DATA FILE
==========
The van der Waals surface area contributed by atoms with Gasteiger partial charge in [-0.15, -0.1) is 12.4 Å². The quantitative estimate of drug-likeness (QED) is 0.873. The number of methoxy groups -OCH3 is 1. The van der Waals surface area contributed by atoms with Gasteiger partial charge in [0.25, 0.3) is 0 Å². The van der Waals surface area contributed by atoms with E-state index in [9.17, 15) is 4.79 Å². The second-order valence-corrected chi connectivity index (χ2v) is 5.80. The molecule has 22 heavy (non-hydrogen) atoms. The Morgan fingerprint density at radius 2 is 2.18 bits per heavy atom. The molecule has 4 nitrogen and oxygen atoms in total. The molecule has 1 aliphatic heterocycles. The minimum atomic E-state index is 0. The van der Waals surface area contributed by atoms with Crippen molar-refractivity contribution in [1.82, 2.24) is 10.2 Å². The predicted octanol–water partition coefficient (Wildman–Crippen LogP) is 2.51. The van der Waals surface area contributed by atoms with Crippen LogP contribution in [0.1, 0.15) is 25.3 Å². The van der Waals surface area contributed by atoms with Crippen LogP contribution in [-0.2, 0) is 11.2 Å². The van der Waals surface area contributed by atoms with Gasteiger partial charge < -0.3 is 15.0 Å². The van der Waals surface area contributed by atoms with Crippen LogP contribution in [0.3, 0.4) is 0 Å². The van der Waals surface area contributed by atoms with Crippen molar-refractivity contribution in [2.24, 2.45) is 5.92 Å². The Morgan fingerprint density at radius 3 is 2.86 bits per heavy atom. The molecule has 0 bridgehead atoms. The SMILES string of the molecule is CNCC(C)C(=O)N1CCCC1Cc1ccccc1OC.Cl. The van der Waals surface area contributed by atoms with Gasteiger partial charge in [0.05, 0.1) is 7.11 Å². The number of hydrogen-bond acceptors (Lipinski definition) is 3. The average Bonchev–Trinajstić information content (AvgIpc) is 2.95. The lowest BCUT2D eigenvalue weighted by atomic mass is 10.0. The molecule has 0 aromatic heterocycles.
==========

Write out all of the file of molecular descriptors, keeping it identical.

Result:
The van der Waals surface area contributed by atoms with Gasteiger partial charge in [-0.15, -0.1) is 12.4 Å². The quantitative estimate of drug-likeness (QED) is 0.873. The number of methoxy groups -OCH3 is 1. The van der Waals surface area contributed by atoms with Gasteiger partial charge in [0.25, 0.3) is 0 Å². The van der Waals surface area contributed by atoms with E-state index in [9.17, 15) is 4.79 Å². The second-order valence-corrected chi connectivity index (χ2v) is 5.80. The molecule has 22 heavy (non-hydrogen) atoms. The Morgan fingerprint density at radius 2 is 2.18 bits per heavy atom. The molecule has 4 nitrogen and oxygen atoms in total. The molecule has 1 aliphatic heterocycles. The minimum atomic E-state index is 0. The van der Waals surface area contributed by atoms with Crippen molar-refractivity contribution in [1.82, 2.24) is 10.2 Å². The predicted octanol–water partition coefficient (Wildman–Crippen LogP) is 2.51. The van der Waals surface area contributed by atoms with Crippen LogP contribution in [0.1, 0.15) is 25.3 Å². The van der Waals surface area contributed by atoms with Crippen LogP contribution in [-0.2, 0) is 11.2 Å². The van der Waals surface area contributed by atoms with Gasteiger partial charge < -0.3 is 15.0 Å². The van der Waals surface area contributed by atoms with Crippen LogP contribution in [0.3, 0.4) is 0 Å². The van der Waals surface area contributed by atoms with Crippen molar-refractivity contribution in [2.24, 2.45) is 5.92 Å². The Morgan fingerprint density at radius 3 is 2.86 bits per heavy atom. The molecule has 0 bridgehead atoms. The SMILES string of the molecule is CNCC(C)C(=O)N1CCCC1Cc1ccccc1OC.Cl. The van der Waals surface area contributed by atoms with Gasteiger partial charge in [0.05, 0.1) is 7.11 Å². The number of hydrogen-bond acceptors (Lipinski definition) is 3. The average Bonchev–Trinajstić information content (AvgIpc) is 2.95. The lowest BCUT2D eigenvalue weighted by atomic mass is 10.0. The molecule has 0 aromatic heterocycles.